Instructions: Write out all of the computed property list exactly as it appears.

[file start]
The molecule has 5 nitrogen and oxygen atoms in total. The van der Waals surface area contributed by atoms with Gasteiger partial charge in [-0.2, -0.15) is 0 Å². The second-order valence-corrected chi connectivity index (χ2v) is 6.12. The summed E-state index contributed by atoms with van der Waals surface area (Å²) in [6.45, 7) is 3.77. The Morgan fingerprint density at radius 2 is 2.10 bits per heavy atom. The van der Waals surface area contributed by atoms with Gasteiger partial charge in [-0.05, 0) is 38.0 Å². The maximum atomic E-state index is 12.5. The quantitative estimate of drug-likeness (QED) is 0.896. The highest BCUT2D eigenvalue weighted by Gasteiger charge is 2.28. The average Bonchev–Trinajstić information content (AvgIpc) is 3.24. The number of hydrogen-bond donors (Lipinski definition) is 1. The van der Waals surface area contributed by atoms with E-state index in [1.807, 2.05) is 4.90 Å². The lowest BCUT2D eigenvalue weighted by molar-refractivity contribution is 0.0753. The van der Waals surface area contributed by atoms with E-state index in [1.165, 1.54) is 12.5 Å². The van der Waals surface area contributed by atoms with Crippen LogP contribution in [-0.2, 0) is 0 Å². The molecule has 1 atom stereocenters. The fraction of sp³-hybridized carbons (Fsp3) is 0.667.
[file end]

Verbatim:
The molecule has 5 nitrogen and oxygen atoms in total. The van der Waals surface area contributed by atoms with Gasteiger partial charge in [-0.2, -0.15) is 0 Å². The second-order valence-corrected chi connectivity index (χ2v) is 6.12. The summed E-state index contributed by atoms with van der Waals surface area (Å²) in [6.45, 7) is 3.77. The Morgan fingerprint density at radius 2 is 2.10 bits per heavy atom. The van der Waals surface area contributed by atoms with Gasteiger partial charge in [-0.05, 0) is 38.0 Å². The maximum atomic E-state index is 12.5. The quantitative estimate of drug-likeness (QED) is 0.896. The highest BCUT2D eigenvalue weighted by Gasteiger charge is 2.28. The average Bonchev–Trinajstić information content (AvgIpc) is 3.24. The number of hydrogen-bond donors (Lipinski definition) is 1. The van der Waals surface area contributed by atoms with E-state index in [1.807, 2.05) is 4.90 Å². The lowest BCUT2D eigenvalue weighted by molar-refractivity contribution is 0.0753. The van der Waals surface area contributed by atoms with E-state index in [1.165, 1.54) is 12.5 Å². The van der Waals surface area contributed by atoms with Crippen LogP contribution in [-0.2, 0) is 0 Å². The molecule has 1 atom stereocenters. The fraction of sp³-hybridized carbons (Fsp3) is 0.667.